Archive: February, 2011

AK Amputee in a Nike Commercial

Sarah Reinertsen shows her stuff in a Nike commercial!

Above knee amputee super athlete Sarah Reinertsen is in a Nike commercial. Very cool!

Nike Women Throwdown Anthem

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Disabled Sports

Feeling adventurous? Check out the Disabled Sports USA Far West (Lake Tahoe) website. They have an excellent adaptive ski program at Alpine Meadows, as well as several adaptive sports programs throughout the year.

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Jamie (AK)

Jamie had always been a strong person, up for any challenge, and one day almost three years ago she was forced to put that strength to the test. ”On July 30, 2008, I was involved in a motorcycle accident,” recalls Jamie. “After spending 30 days in the hospital and undergoing three surgeries, the doctors were able to save my leg. It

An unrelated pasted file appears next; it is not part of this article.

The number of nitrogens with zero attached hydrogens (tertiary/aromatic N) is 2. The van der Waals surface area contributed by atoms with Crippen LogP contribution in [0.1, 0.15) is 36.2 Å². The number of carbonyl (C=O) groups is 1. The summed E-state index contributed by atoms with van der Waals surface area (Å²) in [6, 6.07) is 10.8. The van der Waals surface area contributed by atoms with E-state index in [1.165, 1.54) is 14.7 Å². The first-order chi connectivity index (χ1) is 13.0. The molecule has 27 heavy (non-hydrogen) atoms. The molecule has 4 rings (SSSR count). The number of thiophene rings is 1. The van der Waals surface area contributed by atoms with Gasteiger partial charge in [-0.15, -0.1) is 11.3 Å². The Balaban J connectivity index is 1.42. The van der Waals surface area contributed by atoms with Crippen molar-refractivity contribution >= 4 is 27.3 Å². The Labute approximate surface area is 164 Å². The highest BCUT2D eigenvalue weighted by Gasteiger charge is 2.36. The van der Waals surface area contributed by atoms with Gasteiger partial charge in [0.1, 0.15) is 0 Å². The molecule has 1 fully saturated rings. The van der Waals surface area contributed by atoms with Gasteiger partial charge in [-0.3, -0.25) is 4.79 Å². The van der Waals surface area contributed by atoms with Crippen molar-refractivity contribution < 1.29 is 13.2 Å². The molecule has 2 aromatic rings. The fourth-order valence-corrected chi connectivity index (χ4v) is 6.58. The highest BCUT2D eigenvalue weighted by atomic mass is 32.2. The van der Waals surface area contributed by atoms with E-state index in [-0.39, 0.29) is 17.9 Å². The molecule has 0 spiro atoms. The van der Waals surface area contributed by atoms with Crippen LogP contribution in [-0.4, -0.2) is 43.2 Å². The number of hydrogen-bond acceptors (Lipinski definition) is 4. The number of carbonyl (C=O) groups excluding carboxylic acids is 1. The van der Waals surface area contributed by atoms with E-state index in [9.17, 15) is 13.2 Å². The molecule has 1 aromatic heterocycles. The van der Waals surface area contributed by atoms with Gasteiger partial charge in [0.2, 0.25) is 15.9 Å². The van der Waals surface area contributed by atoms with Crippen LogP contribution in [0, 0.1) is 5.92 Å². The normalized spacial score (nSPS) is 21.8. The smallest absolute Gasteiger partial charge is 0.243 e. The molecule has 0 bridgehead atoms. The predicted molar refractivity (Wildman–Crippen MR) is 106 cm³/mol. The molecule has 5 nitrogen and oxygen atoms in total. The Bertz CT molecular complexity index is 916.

had been severely broken though, and was reconstructed using two plates and multiple screws. A year passed and it was still not healing, so that’s when I made the decision to amputate my left leg.”

Jamie’s leg was amputated above the knee on October 14, 2009, but her spirit remained strong, and just two weeks later she was back to working 12-18 hour shifts as a college instructor! Less than two months after that she took her first steps using a prosthetic leg after spending a year and a half on crutches.

But six months later, Jamie was frustrated. “I was still experiencing intense phantom pain and had difficulty working the long shifts my teaching position required.” Not being the sort of person who takes difficult circumstances lying down, Jamie took the bull by the horns and began to search for solutions. In the summer of 2010 a friend she had met in an amputee peer support group referred her to SCP.